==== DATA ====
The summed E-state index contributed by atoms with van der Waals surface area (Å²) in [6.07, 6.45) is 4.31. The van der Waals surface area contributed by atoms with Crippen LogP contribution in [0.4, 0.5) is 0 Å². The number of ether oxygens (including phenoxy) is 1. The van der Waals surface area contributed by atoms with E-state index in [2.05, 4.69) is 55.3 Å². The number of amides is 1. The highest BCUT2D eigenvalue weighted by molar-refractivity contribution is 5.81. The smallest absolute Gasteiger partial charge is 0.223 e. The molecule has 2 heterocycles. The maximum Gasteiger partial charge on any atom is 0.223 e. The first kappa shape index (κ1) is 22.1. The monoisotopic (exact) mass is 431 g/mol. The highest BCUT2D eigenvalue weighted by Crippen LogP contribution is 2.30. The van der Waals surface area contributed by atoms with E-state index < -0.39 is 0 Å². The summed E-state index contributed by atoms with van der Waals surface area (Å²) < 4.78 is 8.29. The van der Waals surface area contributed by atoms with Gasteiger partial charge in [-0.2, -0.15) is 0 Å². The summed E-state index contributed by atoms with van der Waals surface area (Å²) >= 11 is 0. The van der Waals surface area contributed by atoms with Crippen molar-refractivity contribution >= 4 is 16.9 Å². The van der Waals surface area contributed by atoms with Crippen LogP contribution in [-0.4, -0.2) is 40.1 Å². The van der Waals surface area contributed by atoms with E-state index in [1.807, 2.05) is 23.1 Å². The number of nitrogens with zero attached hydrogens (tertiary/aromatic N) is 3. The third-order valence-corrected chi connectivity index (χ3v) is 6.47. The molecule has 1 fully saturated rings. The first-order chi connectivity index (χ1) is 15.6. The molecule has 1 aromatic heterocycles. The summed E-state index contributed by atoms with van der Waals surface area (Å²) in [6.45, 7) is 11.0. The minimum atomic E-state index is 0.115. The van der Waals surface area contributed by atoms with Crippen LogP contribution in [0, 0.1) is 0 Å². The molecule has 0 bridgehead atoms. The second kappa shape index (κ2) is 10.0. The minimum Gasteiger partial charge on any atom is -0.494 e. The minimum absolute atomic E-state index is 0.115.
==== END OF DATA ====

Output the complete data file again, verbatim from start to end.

The summed E-state index contributed by atoms with van der Waals surface area (Å²) in [6.07, 6.45) is 4.31. The van der Waals surface area contributed by atoms with Crippen LogP contribution in [0.4, 0.5) is 0 Å². The number of ether oxygens (including phenoxy) is 1. The van der Waals surface area contributed by atoms with E-state index in [2.05, 4.69) is 55.3 Å². The number of amides is 1. The highest BCUT2D eigenvalue weighted by molar-refractivity contribution is 5.81. The smallest absolute Gasteiger partial charge is 0.223 e. The molecule has 2 heterocycles. The maximum Gasteiger partial charge on any atom is 0.223 e. The first kappa shape index (κ1) is 22.1. The monoisotopic (exact) mass is 431 g/mol. The highest BCUT2D eigenvalue weighted by Crippen LogP contribution is 2.30. The van der Waals surface area contributed by atoms with E-state index < -0.39 is 0 Å². The summed E-state index contributed by atoms with van der Waals surface area (Å²) < 4.78 is 8.29. The van der Waals surface area contributed by atoms with Gasteiger partial charge in [-0.2, -0.15) is 0 Å². The summed E-state index contributed by atoms with van der Waals surface area (Å²) >= 11 is 0. The van der Waals surface area contributed by atoms with Crippen molar-refractivity contribution >= 4 is 16.9 Å². The van der Waals surface area contributed by atoms with Crippen LogP contribution in [-0.4, -0.2) is 40.1 Å². The van der Waals surface area contributed by atoms with E-state index in [1.807, 2.05) is 23.1 Å². The number of nitrogens with zero attached hydrogens (tertiary/aromatic N) is 3. The third-order valence-corrected chi connectivity index (χ3v) is 6.47. The molecule has 1 fully saturated rings. The first-order chi connectivity index (χ1) is 15.6. The molecule has 1 aromatic heterocycles. The summed E-state index contributed by atoms with van der Waals surface area (Å²) in [6.45, 7) is 11.0. The minimum atomic E-state index is 0.115. The van der Waals surface area contributed by atoms with Crippen LogP contribution in [0, 0.1) is 0 Å². The molecule has 0 bridgehead atoms. The second kappa shape index (κ2) is 10.0. The minimum Gasteiger partial charge on any atom is -0.494 e. The minimum absolute atomic E-state index is 0.115.